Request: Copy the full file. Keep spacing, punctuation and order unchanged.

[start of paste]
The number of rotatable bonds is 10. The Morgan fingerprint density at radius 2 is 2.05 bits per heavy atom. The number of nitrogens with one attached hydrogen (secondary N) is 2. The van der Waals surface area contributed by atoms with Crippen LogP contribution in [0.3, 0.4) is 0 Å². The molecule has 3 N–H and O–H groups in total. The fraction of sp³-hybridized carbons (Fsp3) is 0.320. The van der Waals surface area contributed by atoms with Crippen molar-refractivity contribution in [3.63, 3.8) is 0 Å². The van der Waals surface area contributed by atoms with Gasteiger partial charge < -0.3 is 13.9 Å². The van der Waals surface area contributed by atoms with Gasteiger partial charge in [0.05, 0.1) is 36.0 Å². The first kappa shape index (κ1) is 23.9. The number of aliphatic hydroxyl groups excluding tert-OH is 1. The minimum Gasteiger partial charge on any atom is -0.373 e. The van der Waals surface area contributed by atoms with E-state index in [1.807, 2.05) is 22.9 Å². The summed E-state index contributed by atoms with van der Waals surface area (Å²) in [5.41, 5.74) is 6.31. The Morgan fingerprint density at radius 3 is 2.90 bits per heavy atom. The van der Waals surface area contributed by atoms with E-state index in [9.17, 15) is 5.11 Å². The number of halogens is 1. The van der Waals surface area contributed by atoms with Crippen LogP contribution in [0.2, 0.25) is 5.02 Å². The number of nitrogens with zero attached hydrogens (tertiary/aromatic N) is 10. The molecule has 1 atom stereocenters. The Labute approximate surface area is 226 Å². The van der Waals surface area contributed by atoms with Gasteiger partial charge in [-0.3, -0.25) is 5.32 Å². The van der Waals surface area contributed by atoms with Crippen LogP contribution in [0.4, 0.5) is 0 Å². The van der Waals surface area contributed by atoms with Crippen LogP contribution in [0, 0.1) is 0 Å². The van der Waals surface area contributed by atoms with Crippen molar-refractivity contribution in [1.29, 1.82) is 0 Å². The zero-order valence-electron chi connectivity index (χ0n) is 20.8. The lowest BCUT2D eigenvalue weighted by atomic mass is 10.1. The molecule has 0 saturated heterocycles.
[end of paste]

The number of rotatable bonds is 10. The Morgan fingerprint density at radius 2 is 2.05 bits per heavy atom. The number of nitrogens with one attached hydrogen (secondary N) is 2. The van der Waals surface area contributed by atoms with Crippen LogP contribution in [0.3, 0.4) is 0 Å². The molecule has 3 N–H and O–H groups in total. The fraction of sp³-hybridized carbons (Fsp3) is 0.320. The van der Waals surface area contributed by atoms with Crippen molar-refractivity contribution in [3.63, 3.8) is 0 Å². The van der Waals surface area contributed by atoms with Gasteiger partial charge < -0.3 is 13.9 Å². The van der Waals surface area contributed by atoms with Gasteiger partial charge in [0.05, 0.1) is 36.0 Å². The first kappa shape index (κ1) is 23.9. The number of aliphatic hydroxyl groups excluding tert-OH is 1. The minimum Gasteiger partial charge on any atom is -0.373 e. The van der Waals surface area contributed by atoms with E-state index in [1.807, 2.05) is 22.9 Å². The summed E-state index contributed by atoms with van der Waals surface area (Å²) in [5.41, 5.74) is 6.31. The Morgan fingerprint density at radius 3 is 2.90 bits per heavy atom. The van der Waals surface area contributed by atoms with E-state index in [9.17, 15) is 5.11 Å². The number of halogens is 1. The van der Waals surface area contributed by atoms with Crippen LogP contribution in [0.2, 0.25) is 5.02 Å². The number of nitrogens with zero attached hydrogens (tertiary/aromatic N) is 10. The molecule has 1 atom stereocenters. The Labute approximate surface area is 226 Å². The van der Waals surface area contributed by atoms with Gasteiger partial charge in [-0.3, -0.25) is 5.32 Å². The van der Waals surface area contributed by atoms with Crippen LogP contribution in [0.4, 0.5) is 0 Å². The van der Waals surface area contributed by atoms with Crippen LogP contribution in [0, 0.1) is 0 Å². The van der Waals surface area contributed by atoms with Crippen molar-refractivity contribution in [1.29, 1.82) is 0 Å². The zero-order valence-electron chi connectivity index (χ0n) is 20.8. The lowest BCUT2D eigenvalue weighted by atomic mass is 10.1. The molecule has 0 saturated heterocycles.